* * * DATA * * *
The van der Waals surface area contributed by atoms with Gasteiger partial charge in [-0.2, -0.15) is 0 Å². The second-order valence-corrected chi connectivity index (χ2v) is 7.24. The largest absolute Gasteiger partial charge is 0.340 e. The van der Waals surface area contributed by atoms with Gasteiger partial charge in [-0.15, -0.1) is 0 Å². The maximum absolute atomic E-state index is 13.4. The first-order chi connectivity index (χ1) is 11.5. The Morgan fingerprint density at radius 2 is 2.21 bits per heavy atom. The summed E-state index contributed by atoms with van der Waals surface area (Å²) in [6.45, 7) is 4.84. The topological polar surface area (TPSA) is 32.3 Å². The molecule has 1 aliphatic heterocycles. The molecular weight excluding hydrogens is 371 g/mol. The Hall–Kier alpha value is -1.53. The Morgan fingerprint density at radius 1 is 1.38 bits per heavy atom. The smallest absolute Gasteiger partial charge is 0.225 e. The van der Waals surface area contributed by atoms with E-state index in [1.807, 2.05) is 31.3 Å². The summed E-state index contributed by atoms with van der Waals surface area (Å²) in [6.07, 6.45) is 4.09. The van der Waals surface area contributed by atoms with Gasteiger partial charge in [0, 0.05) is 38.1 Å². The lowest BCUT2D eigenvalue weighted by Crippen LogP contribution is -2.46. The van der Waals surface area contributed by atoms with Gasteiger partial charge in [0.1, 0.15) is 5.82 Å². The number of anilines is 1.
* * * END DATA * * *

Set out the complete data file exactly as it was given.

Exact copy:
The van der Waals surface area contributed by atoms with Gasteiger partial charge in [-0.2, -0.15) is 0 Å². The second-order valence-corrected chi connectivity index (χ2v) is 7.24. The largest absolute Gasteiger partial charge is 0.340 e. The van der Waals surface area contributed by atoms with Gasteiger partial charge in [-0.15, -0.1) is 0 Å². The maximum absolute atomic E-state index is 13.4. The first-order chi connectivity index (χ1) is 11.5. The Morgan fingerprint density at radius 2 is 2.21 bits per heavy atom. The summed E-state index contributed by atoms with van der Waals surface area (Å²) in [6.45, 7) is 4.84. The topological polar surface area (TPSA) is 32.3 Å². The molecule has 1 aliphatic heterocycles. The molecular weight excluding hydrogens is 371 g/mol. The Hall–Kier alpha value is -1.53. The Morgan fingerprint density at radius 1 is 1.38 bits per heavy atom. The smallest absolute Gasteiger partial charge is 0.225 e. The van der Waals surface area contributed by atoms with E-state index in [1.807, 2.05) is 31.3 Å². The summed E-state index contributed by atoms with van der Waals surface area (Å²) in [6.07, 6.45) is 4.09. The van der Waals surface area contributed by atoms with Gasteiger partial charge in [0, 0.05) is 38.1 Å². The lowest BCUT2D eigenvalue weighted by Crippen LogP contribution is -2.46. The van der Waals surface area contributed by atoms with Gasteiger partial charge in [0.1, 0.15) is 5.82 Å². The number of anilines is 1.